Growing Impact is a podcast by the Institutes of Energy and Environment (IEE) that explores cutting-edge projects of researchers and scientists who are solving some of the world's most challenging energy and environmental issues. Each project has been funded through the IEE Seed Grant Program.
According to reports, the building industry is responsible for a lot of the carbon emissions in the world, about 37% in the U.S. This includes the production of materials, construction, operation, and even deconstruction. Additionally, the world will need alternative building materials to keep up with the demand of the construction industry. In this episode of Growing Impact, we explore a seed grant project that looks to use mycelium, the root structure of fungi, as a renewable, biodegradable building material with a small carbon footprint.
Splitting water into hydrogen and oxygen requires a lot of energy. By introducing catalysts into the process, these renewable energy sources can be created more efficiently. The challenge is that these catalysts use precious metals and are expensive. Mauricio Terrones and Lauren Zarzar are working on a novel method to develop inexpensive and efficient catalysts to split water.
In order for the world to meet the challenge of climate change, decarbonization and negative emissions must be part of the discussion. Wei Peng looks to provide policy and tech leadership with information on what decarbonization technology might be effective in the future and how to strategically employ it.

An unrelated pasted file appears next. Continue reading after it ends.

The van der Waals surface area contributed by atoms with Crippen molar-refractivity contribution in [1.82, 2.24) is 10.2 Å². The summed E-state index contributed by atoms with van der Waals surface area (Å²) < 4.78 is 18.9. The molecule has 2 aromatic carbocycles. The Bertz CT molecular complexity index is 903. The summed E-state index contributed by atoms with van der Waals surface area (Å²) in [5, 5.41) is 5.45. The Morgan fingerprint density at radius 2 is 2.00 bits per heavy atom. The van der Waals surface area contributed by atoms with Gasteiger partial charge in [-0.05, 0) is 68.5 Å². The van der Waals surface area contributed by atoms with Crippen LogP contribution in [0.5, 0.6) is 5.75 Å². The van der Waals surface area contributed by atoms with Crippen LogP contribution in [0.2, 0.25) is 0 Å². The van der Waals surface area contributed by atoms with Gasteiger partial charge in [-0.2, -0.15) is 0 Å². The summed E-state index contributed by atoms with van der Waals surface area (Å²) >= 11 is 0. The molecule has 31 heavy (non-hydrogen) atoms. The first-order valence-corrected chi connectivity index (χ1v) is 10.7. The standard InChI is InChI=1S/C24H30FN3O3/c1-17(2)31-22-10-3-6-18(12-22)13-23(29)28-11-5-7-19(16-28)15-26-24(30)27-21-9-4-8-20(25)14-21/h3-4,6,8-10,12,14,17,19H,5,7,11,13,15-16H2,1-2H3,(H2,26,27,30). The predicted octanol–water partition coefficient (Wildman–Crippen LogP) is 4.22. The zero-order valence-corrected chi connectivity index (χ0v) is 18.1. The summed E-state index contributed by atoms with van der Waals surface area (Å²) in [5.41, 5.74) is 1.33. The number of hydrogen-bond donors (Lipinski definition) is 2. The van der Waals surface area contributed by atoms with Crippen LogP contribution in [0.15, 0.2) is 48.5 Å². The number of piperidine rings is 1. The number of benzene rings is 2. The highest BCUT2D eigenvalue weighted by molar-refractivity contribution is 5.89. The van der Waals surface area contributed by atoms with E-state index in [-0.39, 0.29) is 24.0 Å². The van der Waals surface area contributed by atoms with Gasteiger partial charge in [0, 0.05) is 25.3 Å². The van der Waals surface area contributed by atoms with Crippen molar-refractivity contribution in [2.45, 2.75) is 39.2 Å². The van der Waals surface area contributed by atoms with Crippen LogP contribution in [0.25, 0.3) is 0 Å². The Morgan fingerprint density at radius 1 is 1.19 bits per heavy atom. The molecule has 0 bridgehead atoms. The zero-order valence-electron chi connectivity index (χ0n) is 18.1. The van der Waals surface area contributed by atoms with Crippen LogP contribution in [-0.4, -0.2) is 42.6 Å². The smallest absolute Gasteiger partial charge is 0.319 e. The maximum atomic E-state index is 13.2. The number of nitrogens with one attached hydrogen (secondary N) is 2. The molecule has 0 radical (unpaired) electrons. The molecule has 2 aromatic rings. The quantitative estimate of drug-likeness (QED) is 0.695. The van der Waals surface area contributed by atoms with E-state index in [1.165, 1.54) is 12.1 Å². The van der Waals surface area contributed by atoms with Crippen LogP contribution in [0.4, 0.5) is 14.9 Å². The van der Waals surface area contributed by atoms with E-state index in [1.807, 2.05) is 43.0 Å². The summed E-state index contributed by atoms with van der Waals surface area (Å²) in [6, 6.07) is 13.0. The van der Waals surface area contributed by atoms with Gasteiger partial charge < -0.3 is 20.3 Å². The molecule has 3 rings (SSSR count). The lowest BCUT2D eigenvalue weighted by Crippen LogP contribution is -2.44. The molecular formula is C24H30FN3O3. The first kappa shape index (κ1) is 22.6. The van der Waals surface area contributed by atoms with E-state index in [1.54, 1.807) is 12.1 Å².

Some countries in Africa and Asia have been locked into contracts that prevent improvements to existing electricity systems. Mohamed Badissy and his team are examining these contracts to find ways that could make these systems more efficient, sustainable, and cleaner.
Steve Chmely and Chris Costello discuss how wind energy has a dirty secret surrounding the wind turbine blades and their disposal. The research team is exploring materials to reduce the waste associated with the blades.
Green stormwater infrastructure uses the power of plants and soils to improve water quality. More than that, Lauren McPhillips discusses how making stormwater infrastructure green is saving cities money, impacting environmental justice, and cooling urban heat islands with aesthetically pleasing gardens.
Kirk French talks about his newest project, "Climate Change on the Hudson: A Century After Nanook." In the discussion, Kirk talks about the importance of documenting climate change through film and how revisiting "Nanook of the North" empowered the Inuit to tell their story, even in the face of COVID.